Special to Manila Mail
Part 1 of 2
MANILA. For many Filipino expats and OFWs, investing in the Philippine stock market is not only a good way of leveraging their foreign currency-denominated income, it is also one of the best ways to increase their assets through capital growth.
Investing in the Philippine market offers risks and opportunities. For starters, it’s a good way for Filipino expats to diversify their portfolio.
Another good reason is that the local equities market is projected to grow in the coming years. In August of last year, for example, the Philippine Stock Exchange (PSE) reported that the number of online stock traders increased by 36 percent, while its retail investor base is expected to reach one million this year.
On the other hand, it’s important to remember that the Philippines is not a mature market. In fact, PSE president and chief executive officer Hans Sicat explained last year that “we have a long way to go when we compare ourselves with the retail investor participation in other markets,” and emphasized the need for “promoting investing literacy through our free stock market seminars, webinars and market education roadshows to facilitate the expansion of investor participation among Filipinos.”
Presently, though, the Philippine stock market seems to be on a roll. Not only is the Philippine economy backed by solid local demand and good fundamentals, the local stock index is also constantly testing its 8,000 point resistance.
Even the political turmoil caused by the Duterte administration’s policies have not discouraged foreign capital from entering the equities market. So there are plenty of good reasons why Filipino expats should consider investing in the Philippine stock market.
For Filipino expats who wish to invest in the Philippine stock market, there are numerous brokers to choose from. Colfinancial is arguably one of the most prominent names in the Philippine investment community. Other good options include RCBC Securities, First Metro Securities Brokerage Corporation and many more.
Aside from large brokerages, there are also individual traders and analysts, including Hernan Segovia, a stock broker who’s also become a celebrity in the Philippine investment community.
Mr. Segovia, who goes by the name Spyfrat online, argued that local investors offer a better understanding of Filipino investor behavior than foreign and US-based brokers who tend to focus only on the fundamentals of Philippine companies. “We locals also look at the technical,” he averred.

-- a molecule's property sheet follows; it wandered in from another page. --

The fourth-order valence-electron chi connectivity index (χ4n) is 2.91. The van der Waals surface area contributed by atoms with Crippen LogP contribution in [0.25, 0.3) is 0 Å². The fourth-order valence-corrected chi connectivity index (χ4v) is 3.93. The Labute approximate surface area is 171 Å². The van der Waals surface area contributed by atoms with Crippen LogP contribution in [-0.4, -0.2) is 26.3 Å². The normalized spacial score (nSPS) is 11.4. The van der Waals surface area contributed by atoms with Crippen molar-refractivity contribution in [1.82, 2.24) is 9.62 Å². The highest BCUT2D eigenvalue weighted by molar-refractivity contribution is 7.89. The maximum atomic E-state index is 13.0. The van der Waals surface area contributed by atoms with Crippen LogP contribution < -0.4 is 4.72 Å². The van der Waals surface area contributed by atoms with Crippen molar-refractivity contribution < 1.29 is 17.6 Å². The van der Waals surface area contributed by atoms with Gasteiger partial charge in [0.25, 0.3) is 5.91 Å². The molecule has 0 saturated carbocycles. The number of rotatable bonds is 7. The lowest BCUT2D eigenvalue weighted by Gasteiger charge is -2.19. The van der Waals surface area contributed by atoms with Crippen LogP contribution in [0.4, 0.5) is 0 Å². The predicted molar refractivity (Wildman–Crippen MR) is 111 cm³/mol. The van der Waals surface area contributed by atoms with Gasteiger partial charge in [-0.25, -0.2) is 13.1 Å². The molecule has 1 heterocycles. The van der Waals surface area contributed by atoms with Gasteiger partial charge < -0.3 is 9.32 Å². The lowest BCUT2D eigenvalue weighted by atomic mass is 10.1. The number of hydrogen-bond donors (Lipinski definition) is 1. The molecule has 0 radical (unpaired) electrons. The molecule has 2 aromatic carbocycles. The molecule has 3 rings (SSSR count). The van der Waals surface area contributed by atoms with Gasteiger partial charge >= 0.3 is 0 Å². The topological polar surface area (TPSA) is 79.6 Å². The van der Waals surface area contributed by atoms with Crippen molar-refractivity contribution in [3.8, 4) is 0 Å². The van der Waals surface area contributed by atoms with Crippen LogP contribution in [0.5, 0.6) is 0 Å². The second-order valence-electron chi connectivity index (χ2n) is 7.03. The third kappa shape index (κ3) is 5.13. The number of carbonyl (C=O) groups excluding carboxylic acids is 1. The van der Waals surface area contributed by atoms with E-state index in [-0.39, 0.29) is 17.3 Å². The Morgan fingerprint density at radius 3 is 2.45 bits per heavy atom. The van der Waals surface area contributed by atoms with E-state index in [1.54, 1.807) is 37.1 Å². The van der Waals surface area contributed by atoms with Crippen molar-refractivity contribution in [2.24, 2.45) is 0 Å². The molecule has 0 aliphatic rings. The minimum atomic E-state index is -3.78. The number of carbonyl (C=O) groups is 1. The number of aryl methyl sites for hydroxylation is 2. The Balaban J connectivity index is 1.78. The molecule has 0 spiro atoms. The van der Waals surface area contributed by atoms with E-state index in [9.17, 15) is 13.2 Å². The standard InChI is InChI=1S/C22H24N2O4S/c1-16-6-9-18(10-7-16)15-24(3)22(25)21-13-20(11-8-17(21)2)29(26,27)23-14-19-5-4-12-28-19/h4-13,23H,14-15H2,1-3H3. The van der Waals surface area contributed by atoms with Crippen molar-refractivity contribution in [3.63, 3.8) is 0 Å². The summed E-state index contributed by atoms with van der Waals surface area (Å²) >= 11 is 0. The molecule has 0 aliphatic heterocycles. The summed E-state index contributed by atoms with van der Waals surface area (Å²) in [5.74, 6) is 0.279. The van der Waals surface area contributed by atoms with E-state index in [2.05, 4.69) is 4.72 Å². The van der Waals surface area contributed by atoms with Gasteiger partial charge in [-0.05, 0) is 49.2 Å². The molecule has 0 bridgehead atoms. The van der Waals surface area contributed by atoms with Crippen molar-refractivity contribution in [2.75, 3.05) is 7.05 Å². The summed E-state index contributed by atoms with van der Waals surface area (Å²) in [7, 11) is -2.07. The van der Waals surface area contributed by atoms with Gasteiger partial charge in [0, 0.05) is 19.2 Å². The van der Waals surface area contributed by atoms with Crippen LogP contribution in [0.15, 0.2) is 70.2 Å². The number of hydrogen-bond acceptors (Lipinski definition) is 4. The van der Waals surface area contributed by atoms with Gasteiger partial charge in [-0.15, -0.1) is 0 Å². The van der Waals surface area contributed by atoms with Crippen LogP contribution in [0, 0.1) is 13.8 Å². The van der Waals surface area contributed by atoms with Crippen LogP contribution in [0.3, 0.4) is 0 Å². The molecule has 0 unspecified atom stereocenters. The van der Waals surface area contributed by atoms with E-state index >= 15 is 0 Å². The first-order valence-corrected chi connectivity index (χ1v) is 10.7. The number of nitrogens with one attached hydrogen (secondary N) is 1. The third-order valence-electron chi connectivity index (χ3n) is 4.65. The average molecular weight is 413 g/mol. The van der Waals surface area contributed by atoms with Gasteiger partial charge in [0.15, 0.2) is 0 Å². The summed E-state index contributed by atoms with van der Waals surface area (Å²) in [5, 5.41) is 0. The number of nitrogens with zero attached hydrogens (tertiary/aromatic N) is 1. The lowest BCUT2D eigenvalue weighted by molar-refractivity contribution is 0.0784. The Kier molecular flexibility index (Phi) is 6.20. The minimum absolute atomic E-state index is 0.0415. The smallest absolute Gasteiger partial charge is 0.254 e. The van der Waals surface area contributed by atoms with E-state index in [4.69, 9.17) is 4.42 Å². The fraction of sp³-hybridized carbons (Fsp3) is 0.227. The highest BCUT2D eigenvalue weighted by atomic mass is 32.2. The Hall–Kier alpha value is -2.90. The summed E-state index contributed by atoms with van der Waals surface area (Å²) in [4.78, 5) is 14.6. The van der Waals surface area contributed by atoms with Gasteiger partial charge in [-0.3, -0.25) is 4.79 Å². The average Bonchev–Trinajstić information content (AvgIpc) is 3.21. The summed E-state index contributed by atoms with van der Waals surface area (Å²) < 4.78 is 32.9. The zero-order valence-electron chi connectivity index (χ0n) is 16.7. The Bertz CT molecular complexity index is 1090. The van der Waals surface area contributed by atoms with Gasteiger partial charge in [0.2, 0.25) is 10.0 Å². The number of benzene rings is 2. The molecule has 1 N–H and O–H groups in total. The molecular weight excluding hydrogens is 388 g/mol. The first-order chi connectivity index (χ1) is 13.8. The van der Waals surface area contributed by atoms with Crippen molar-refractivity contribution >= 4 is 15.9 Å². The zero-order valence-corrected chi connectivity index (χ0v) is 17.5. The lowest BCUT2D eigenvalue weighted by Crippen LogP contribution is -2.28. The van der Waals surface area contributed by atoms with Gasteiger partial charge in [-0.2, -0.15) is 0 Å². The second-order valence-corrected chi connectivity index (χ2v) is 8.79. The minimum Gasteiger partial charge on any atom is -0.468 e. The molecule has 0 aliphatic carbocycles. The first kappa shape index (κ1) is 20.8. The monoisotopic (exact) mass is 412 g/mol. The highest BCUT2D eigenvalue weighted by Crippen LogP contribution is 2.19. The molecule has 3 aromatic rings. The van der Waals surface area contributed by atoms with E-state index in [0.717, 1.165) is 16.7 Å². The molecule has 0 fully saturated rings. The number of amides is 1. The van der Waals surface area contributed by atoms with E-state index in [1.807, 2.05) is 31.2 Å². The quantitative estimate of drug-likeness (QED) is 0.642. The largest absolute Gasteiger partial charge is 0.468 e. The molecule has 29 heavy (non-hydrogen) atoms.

In terms of behavior, Segovia explained that most local investors tend to be cautious, preferring to wait for large, foreign investors to drive up stock prices before they put in any capital in themselves. He adds that Filipino investors are prone to “bandwagon mentality” and will take advice from whatever news they find on social media.
“Filipino investors are very sigurista,” he said, “but they are also very greedy.” He further adds that many local retail investors are prone to what he called “hype” and other poor investment behaviors.
“There’s a lot of hype in the market, and they become gambling,” he cautioned, adding that such behaviors help to explain why many Filipinos fear investing in the Philippine stock index.
As for foreign investors, Segovia explained that a considerable feature of the Philippine stock market is that it is driven by foreign capital, a situation that exasperates technical analysts like Segovia, who would like more local participation.
Despite these quirks, though, Segovia said that the Philippine stock market and its local investors are slowly improving, and there are plenty of opportunities for expats who want to join in.
“There’s a lot of room for those untapped investors,” Segovia explained, and adds that expats and OFWs make up a significant portion of his clients.
For those who are interested in contacting local brokers, Segovia says that the process is quite easy. Aside from websites and online communities dedicated to the Philippine stock market, interested investors can also contact them directly via their social media pages.
(To be continued)